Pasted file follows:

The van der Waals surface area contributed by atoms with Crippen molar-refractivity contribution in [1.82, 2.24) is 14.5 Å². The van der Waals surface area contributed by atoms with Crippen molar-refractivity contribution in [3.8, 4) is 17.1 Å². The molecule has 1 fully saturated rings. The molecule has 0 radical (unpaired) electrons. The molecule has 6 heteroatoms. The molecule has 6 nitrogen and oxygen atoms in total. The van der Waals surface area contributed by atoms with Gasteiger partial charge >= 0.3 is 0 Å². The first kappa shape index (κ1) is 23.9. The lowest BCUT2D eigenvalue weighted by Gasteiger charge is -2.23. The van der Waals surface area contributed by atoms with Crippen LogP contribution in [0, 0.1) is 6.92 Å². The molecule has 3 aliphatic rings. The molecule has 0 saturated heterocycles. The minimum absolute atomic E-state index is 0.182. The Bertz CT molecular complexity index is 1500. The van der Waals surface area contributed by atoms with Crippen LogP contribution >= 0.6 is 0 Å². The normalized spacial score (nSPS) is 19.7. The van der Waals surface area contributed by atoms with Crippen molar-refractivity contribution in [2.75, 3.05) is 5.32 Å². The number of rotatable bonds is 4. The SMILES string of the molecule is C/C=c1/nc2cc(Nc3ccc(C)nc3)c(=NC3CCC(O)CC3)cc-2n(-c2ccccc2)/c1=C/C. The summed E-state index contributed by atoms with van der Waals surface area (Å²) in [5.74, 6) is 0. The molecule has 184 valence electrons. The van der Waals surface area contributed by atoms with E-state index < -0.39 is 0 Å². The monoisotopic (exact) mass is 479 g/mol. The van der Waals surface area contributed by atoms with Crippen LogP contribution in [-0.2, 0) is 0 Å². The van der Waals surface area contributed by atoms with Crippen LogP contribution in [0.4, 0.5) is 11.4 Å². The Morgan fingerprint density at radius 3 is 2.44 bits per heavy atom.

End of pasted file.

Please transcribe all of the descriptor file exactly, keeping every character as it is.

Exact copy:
The van der Waals surface area contributed by atoms with Crippen molar-refractivity contribution in [1.82, 2.24) is 14.5 Å². The van der Waals surface area contributed by atoms with Crippen molar-refractivity contribution in [3.8, 4) is 17.1 Å². The molecule has 1 fully saturated rings. The molecule has 0 radical (unpaired) electrons. The molecule has 6 heteroatoms. The molecule has 6 nitrogen and oxygen atoms in total. The van der Waals surface area contributed by atoms with Gasteiger partial charge >= 0.3 is 0 Å². The first kappa shape index (κ1) is 23.9. The lowest BCUT2D eigenvalue weighted by Gasteiger charge is -2.23. The van der Waals surface area contributed by atoms with Crippen LogP contribution in [0, 0.1) is 6.92 Å². The molecule has 3 aliphatic rings. The molecule has 0 saturated heterocycles. The minimum absolute atomic E-state index is 0.182. The Bertz CT molecular complexity index is 1500. The van der Waals surface area contributed by atoms with Crippen LogP contribution >= 0.6 is 0 Å². The normalized spacial score (nSPS) is 19.7. The van der Waals surface area contributed by atoms with Crippen molar-refractivity contribution in [2.75, 3.05) is 5.32 Å². The number of rotatable bonds is 4. The SMILES string of the molecule is C/C=c1/nc2cc(Nc3ccc(C)nc3)c(=NC3CCC(O)CC3)cc-2n(-c2ccccc2)/c1=C/C. The summed E-state index contributed by atoms with van der Waals surface area (Å²) in [5.74, 6) is 0. The molecule has 184 valence electrons. The van der Waals surface area contributed by atoms with E-state index < -0.39 is 0 Å². The monoisotopic (exact) mass is 479 g/mol. The van der Waals surface area contributed by atoms with Crippen LogP contribution in [-0.2, 0) is 0 Å². The van der Waals surface area contributed by atoms with Crippen LogP contribution in [0.4, 0.5) is 11.4 Å². The Morgan fingerprint density at radius 3 is 2.44 bits per heavy atom.